IN THIS LIST

SPIVA® U.S. Year-End 2020

SPIVA Australia Year-End 2020

Latin America Persistence Scorecard: Mid-Year 2020

Australia Persistence Scorecard: Mid-Year 2020

Canada Persistence Scorecard: Mid-Year 2020

SPIVA® U.S. Year-End 2020

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Berlinda Liu

Director, Global Research & Design

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Gaurav Sinha

Managing Director, Head of Americas Global Research & Design

SUMMARY

The year 2020 was tumultuous for financial markets. The COVID-19 pandemic threw the world into chaos early in the year, with the S&P 500® falling 33.8% between Feb. 19, 2020, and March 23, 2020. Governments and central banks pulled out their playbooks from the global financial crisis of a decade earlier and acted swiftly to increase spending and ease monetary policy. Financial markets rapidly recovered, with the S&P 500 regaining its all-time high by August and ending the year up 18.4% after shrugging off U.S. election histrionics.

The torrent of liquidity depressed interest rates and pushed up asset prices nearly everywhere investors looked. Of the 31 distinct benchmarks tracked by this report, 30 finished with a positive return for 2020; the S&P United States REIT (-7.5%) was the only exception.

The positive market performance broadly translated into good absolute returns for active fund managers. While the turmoil and disruption caused by the pandemic should have offered numerous opportunities for outperformance, 57% of domestic equity funds lagged the S&P Composite 1500® during the one-year period ending Dec. 31, 2020.

SPIVA US Year-End 2020 Exhibit 1

Large-cap funds picked up where they left off the previous decade—for the 11th consecutive one-year period, the majority (60%) underperformed the S&P 500. Mid-cap (51%) and small-cap (46%) funds did somewhat better relative to the S&P MidCap 400® and S&P SmallCap 600®, respectively.

The ongoing growth versus value battle firmly tilted toward growth in 2020. The pandemic boosted the fortunes of those positioned to take advantage of changing lifestyles, with the S&P 500 Growth returning 33.5%, while the S&P 500 Value managed a meager 1.4%. A healthy 62% of large-cap growth funds, 83% of mid-cap growth funds, and 86% of small-cap growth funds topped the S&P 500 Growth, S&P MidCap 400 Growth, and S&P SmallCap 600 Growth, respectively. However, this did little to improve their longer-term relative performance, as on a 20-year horizon a paltry 4%, 10%, and 6% of large-, mid-, and small-cap growth funds beat their benchmarks, respectively.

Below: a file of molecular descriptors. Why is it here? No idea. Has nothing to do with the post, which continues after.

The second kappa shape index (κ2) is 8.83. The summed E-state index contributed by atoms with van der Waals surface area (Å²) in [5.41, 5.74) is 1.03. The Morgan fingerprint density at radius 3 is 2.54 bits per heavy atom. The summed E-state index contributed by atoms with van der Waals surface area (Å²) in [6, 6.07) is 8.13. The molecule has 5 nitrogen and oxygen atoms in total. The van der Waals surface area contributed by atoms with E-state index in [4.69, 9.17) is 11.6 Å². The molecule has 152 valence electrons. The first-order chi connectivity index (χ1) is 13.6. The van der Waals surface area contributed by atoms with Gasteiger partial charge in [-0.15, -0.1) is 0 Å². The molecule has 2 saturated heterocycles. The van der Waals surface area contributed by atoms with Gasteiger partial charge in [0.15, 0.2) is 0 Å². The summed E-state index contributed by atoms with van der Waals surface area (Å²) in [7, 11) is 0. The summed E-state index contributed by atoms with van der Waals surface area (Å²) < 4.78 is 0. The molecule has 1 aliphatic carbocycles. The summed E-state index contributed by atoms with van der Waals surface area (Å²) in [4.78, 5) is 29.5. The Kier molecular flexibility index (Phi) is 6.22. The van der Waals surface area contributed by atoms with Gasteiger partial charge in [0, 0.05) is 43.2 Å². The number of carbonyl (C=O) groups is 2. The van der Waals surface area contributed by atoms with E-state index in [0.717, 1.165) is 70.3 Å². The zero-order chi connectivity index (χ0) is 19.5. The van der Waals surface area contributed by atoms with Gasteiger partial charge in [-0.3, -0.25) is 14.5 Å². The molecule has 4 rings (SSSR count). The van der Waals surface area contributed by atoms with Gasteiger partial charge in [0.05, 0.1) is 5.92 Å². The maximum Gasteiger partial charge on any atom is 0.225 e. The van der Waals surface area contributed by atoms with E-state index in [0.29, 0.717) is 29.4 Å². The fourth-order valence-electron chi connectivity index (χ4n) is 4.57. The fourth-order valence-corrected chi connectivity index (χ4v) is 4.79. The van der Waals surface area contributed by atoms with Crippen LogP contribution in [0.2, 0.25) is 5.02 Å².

Active value funds posted more mixed results. While 67% of large-cap value funds beat the S&P 500 Value, just 47% of mid-cap value funds and 56% of small-cap value funds were able to do so. Nevertheless, 20-year results showed a similar decline to growth funds, as just 23%, 15%, and 24% of large-, mid-, and small-cap value funds outperformed their benchmarks, respectively.

For U.S. funds looking outside of the country, relative results in 2020 were a toss-up. Roughly 50% of global, international, international small-cap, and emerging markets funds beat the S&P Global 1200, S&P International 700, S&P Developed Ex-U.S. SmallCap, and S&P/IFCI Composite, respectively. This clustering artifact remained, but the poor results widened when viewed over three years (about 60% underperforming), five years (about 70%), or 20 years (about 90%).

Gorging on central bank largesse, the long-tenor bonds of the Bloomberg Barclays US Government Long returned a spectacular 17.6% for the year. The government long funds charged with targeting this index failed in spectacular fashion, as fewer than 6% were able to clear this hurdle. In 3 of the 14 fixed income categories tracked (government long funds, investment-grade long funds, and loan participation funds), more than 90% of funds failed to clear their benchmarks in 2020. Better results were generally found in the intermediate and shorter-dated tenors for 2020.

Echoing the results from equities, longer observation horizons offered little sanctuary. More than 60% of funds underperformed their benchmarks across all fixed income categories over the 15-year horizon; in 10 of the 14 categories tracked, more than 80% of funds came up short.

The SPIVA Scorecard's accounting for survivorship bias continues to be a valuable cautionary tale. As has generally been the case in recent years, roughly 5%-10% of funds across asset classes and categories were merged or liquidated in 2020. Over 20 years, nearly 70% of domestic equity funds and two-thirds of internationally focused equity funds across segments were confined to the history books.

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SPIVA Australia Year-End 2020